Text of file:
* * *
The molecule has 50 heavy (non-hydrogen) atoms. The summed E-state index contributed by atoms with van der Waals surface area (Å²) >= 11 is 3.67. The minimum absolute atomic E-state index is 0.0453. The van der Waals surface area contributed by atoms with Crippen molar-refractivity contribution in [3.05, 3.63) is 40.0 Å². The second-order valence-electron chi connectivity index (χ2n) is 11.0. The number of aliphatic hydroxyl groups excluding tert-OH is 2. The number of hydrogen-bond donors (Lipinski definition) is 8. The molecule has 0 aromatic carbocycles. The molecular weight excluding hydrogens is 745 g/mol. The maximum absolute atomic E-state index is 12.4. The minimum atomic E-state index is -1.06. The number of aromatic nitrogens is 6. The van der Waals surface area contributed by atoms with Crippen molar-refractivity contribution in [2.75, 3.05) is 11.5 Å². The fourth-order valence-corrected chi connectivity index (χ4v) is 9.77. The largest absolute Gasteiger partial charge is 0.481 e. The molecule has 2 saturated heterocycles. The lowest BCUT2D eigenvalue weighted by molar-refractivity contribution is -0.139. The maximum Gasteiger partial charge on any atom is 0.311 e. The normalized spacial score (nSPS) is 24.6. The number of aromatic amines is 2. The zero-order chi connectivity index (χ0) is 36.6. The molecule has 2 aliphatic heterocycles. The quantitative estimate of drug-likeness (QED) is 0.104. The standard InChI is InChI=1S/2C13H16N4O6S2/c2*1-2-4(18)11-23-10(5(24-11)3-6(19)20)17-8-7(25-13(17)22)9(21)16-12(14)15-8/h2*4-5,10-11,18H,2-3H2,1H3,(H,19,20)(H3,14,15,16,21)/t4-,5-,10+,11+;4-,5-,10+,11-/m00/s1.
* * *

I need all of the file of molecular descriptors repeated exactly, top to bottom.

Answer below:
The molecule has 50 heavy (non-hydrogen) atoms. The summed E-state index contributed by atoms with van der Waals surface area (Å²) >= 11 is 3.67. The minimum absolute atomic E-state index is 0.0453. The van der Waals surface area contributed by atoms with Crippen molar-refractivity contribution in [3.05, 3.63) is 40.0 Å². The second-order valence-electron chi connectivity index (χ2n) is 11.0. The number of aliphatic hydroxyl groups excluding tert-OH is 2. The number of hydrogen-bond donors (Lipinski definition) is 8. The molecule has 0 aromatic carbocycles. The molecular weight excluding hydrogens is 745 g/mol. The maximum absolute atomic E-state index is 12.4. The minimum atomic E-state index is -1.06. The number of aromatic nitrogens is 6. The van der Waals surface area contributed by atoms with Crippen molar-refractivity contribution in [2.75, 3.05) is 11.5 Å². The fourth-order valence-corrected chi connectivity index (χ4v) is 9.77. The largest absolute Gasteiger partial charge is 0.481 e. The molecule has 2 saturated heterocycles. The lowest BCUT2D eigenvalue weighted by molar-refractivity contribution is -0.139. The maximum Gasteiger partial charge on any atom is 0.311 e. The normalized spacial score (nSPS) is 24.6. The number of aromatic amines is 2. The zero-order chi connectivity index (χ0) is 36.6. The molecule has 2 aliphatic heterocycles. The quantitative estimate of drug-likeness (QED) is 0.104. The standard InChI is InChI=1S/2C13H16N4O6S2/c2*1-2-4(18)11-23-10(5(24-11)3-6(19)20)17-8-7(25-13(17)22)9(21)16-12(14)15-8/h2*4-5,10-11,18H,2-3H2,1H3,(H,19,20)(H3,14,15,16,21)/t4-,5-,10+,11+;4-,5-,10+,11-/m00/s1.